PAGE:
The estate’s next incarnation was a short-lived “dude ranch” which failed almost immediately. The elegant architecture of the small castle hardly lent itself to the rustic ranch feel the new owners were trying for. The few guests they had departed long before the end of their bookings and not a single guest ever completed a ride along the miles of scenic trails. Most of the former servant’s cottages were used by the seasonal employees and quickly fell into disrepair. The luckless Palomino’s former abode was converted into an office with a small kitchen and upstairs sleeping area.
Priests became the next residents of the mansion. They stayed only slightly longer than the guests of the dude ranch, though the secluded property had seemed so utterly perfect for prayer and meditation. Although the Order demolished the small dwellings on the land to curtail temptation, they kept the tiny stable/office as a simple retreat for people from the outside wanting to get away from it all for a few days and participate in some of the quiet, comforting rituals. The visitors were free to stay in the little building, which now had a wood burning stove upstairs for warmth, and to wander the old riding trails through the vast woods.
There were no real explanations shared with the town as to why the Fathers quite suddenly ceased to occupy the estate.
The town of Bridgefield grew up around the abandoned property and ownership changed hands again. The wealth of the town continued to increase exponentially, but no longer were estates of such a size in demand. The manor sat vacant and rumors started to grow along with the incidents of vandalism. Tall tales of satanic worship and black masses in the woods soon began to pop up. People whispered of missing pets and livestock from the area, and bonfires seen late at night. The stories of witches’ covens circulated and did nothing to discourage local teens from hiking to the old mansion with coolers of beer and bags of pot.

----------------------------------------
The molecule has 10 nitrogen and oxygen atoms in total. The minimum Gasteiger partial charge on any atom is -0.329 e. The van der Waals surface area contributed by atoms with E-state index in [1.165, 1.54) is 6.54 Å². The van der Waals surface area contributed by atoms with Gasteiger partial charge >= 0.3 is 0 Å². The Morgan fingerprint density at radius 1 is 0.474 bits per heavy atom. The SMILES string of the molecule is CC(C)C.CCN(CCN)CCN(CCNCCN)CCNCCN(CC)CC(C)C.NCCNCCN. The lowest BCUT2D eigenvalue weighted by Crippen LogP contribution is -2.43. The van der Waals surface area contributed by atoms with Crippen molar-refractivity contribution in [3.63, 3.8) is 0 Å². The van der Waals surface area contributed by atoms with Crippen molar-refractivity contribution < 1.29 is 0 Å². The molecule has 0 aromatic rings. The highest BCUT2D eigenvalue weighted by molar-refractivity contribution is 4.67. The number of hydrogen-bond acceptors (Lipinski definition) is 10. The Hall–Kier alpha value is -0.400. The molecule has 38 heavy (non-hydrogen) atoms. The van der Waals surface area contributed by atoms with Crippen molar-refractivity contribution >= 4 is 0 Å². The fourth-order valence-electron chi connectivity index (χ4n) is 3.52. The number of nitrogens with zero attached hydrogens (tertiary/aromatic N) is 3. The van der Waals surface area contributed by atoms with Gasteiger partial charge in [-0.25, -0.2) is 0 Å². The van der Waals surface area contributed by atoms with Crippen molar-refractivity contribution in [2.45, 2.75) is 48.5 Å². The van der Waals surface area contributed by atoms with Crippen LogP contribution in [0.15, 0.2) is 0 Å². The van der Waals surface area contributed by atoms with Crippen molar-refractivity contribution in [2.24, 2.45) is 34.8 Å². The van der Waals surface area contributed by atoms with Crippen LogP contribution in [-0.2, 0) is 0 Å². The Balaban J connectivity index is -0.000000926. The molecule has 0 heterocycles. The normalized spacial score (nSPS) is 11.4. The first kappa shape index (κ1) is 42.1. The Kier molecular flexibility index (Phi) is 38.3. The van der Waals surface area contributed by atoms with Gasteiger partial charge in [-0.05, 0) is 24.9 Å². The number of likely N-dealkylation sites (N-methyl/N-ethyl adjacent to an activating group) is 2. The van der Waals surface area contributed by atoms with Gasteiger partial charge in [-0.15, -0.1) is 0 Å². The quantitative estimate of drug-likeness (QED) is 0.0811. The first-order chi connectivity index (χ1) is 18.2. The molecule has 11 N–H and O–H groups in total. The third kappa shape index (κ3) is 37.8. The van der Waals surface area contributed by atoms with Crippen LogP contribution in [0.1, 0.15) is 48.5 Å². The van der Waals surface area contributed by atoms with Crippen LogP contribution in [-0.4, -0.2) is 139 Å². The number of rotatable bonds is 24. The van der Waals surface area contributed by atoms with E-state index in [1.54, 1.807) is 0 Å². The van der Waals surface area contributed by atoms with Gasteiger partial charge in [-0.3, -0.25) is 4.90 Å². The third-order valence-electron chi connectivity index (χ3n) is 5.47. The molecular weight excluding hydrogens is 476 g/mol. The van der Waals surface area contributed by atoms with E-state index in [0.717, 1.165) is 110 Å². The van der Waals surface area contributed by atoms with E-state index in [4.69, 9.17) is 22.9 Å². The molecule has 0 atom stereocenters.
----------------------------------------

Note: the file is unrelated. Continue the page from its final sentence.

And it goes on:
This time the new owner was someone who had no intention of living there at all. A smart developer jumped on the rock bottom pricing and brought in a crew to strip down the old mansion for salvage, made his money back on that alone and then subdivided the land into generous five to ten acre parcels which were gradually purchased and built upon. He found it curious that the most interesting lots were the ones that sold last; the lots with the old chimneys, the marble stairs and what could still be seen of the swimming pool that he’d filled in for safety.
On one side of the development was Garvey Road, which the Cross and Barton families soon began building on. The opposite end became Hopewell Road, where the one remnant of the estate remained intact; the single stall stable, which had been so many times repurposed. It made a lovely little guest house. At least that was what Janet Smythe and her new husband thought when they began building their home many years later.